Come Jan. 1, credit card transactions will take a step closer to the cloud. Granted, the cloud and the PCI standard both have a long ways to go before the Payment Card Industry (PCI) Security Council will ratify transactions to be safe in the cloud. But at least the credit card industry seems to understand that many forms of virtualized systems can be implemented in a safe manner.
On Jan. 1, the second version of the PCI Data Security Standard takes effect. Interpretation of the version currently in force, 1.2.1, has prompted implementers to keep distinct functions on physically separate systems, each with its own random access memory, CPUs, and storage, thus imposing a tangible separation of parts. PCI didn't require this, because the first regulation was written before the notion of virtualization became prevalent. But the auditors of PCI, who pass your system as PCI-compliant, chose to interpret the regulation as meaning physically separate.
As of Jan. 1, segregation in the form of separate virtual machines may be a legitimate implementation of a credit card transaction system.
"It recognizes virtualization as a valid technology," said Chris Richter, VP of security products and services at Savvis, a managed service and cloud services provider. "Under PCI 2.0, functions may be virtualized and run on the same shared host," he said in an interview Wednesday.
This is not the same as saying PCI 2.0 gives the go-ahead to credit card data moving into the cloud. Recognizing virtualization as a widespread and necessary technology was a big step forward in the regulation, and of course it would seem to follow that many virtualized workloads using transactions can be moved to the cloud and run there. But PCI 2.0 says nothing about operations in the public cloud. It doesn't even say anything about private clouds or hybrid clouds. It remains silent on the subject.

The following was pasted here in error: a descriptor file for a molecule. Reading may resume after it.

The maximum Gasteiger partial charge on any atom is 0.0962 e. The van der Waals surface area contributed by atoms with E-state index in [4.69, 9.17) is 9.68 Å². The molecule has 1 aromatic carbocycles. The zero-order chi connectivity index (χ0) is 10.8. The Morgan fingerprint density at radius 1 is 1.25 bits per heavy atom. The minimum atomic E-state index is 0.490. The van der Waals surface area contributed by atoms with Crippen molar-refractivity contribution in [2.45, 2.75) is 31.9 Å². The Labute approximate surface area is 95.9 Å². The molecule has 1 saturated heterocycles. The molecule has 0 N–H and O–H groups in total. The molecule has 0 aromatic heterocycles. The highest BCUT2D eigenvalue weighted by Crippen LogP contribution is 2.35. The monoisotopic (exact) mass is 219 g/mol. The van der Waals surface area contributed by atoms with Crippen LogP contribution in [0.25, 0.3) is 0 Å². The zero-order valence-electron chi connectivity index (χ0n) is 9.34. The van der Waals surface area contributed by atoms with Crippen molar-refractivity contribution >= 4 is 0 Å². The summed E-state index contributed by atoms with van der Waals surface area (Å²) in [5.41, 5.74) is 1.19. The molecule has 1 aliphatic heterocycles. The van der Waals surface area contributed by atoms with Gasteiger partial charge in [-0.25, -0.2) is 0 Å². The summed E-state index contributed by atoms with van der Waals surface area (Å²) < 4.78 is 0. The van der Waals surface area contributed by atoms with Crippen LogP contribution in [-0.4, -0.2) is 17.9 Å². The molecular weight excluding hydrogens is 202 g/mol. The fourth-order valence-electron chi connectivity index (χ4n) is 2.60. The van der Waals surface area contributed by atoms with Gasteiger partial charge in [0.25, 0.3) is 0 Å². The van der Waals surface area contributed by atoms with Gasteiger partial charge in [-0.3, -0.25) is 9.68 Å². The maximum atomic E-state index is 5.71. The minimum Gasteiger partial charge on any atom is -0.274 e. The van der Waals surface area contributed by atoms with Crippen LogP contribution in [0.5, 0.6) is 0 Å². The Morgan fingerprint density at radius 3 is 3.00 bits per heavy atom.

Knowing the conservative nature of the regulation, I said last May, as my book, Management Strategies For The Cloud Revolution came out, that transactions could be made safe in the cloud, but changes in the compliance regulations would have to occur before they'd take place there. For that reason, I find it interesting that the PCI Security Standard Council has taken its first step in making the changes necessary, even if they fall short in this iteration.
At the same time, several well-informed members of the council's technical body, the special interest group on virtualization, have published a white paper, "PCI-Compliant Cloud Reference Architecture." This is a bold move and ahead of even where the 2.0 regulation allows most implementers to go.
Even after Jan. 1, there will be no clouds capable of conducting PCI-compliant transactions, changed regulation or no. As noted before, the 2.0 regulation recognizes virtualization, but not the cloud, and keeps some of the established notions that the application tier must be physically separate from the database tier, which must be separate from the web tier. If you're running your workload in the public cloud, such as Amazon's EC2 (operating in the web tier), you have three strikes against you before you adjust to the new regulation.
So how can a subgroup of members of the PCI special interest group bring out a proposed PCI-compliant cloud reference architecture? Well, says Richter, one of its members, it wanted to illustrate how virtual machines could be used and separation achieved within the intent and purpose of the present regulation. If you set up firewalls and security measures between your servers in the cloud, it's conceivable you're meeting the regulation, if someday the qualified security assessors (QSAs) -- the auditors who determine PCI compliance -- choose to interpret the regulation that way.
Richter acknowledges more changes in the wording of the regulation are likely to be necessary before QSAs will be willing to risk their reputations and livelihoods in giving their stamp of approval to the use of credit card data in the cloud. But the shift in direction is clear. The first step down a necessary path has been taken.
The white paper, by the way, was written not only by a cloud service provider but also by contributors from Cisco, VMware, Hytrust, and QSA firm Coalfire. It makes for interesting reading. Richter emphasizes the council's special interest group has not issued the paper; its authors, however, all happen to be members of the SIG. Likewise, the PCI Security Standard Council has not ratified the paper. It's meant as an early roadmap, a pointer, into what until now has been a featureless no-man's land: cloud computing as a shared facility where secure transactions may take place.
We are three years away from another revision to the PCI standard. Don't expect to see the words "PCI-compliant" and "cloud" in a council-sanctioned document before 2013. But that day is coming.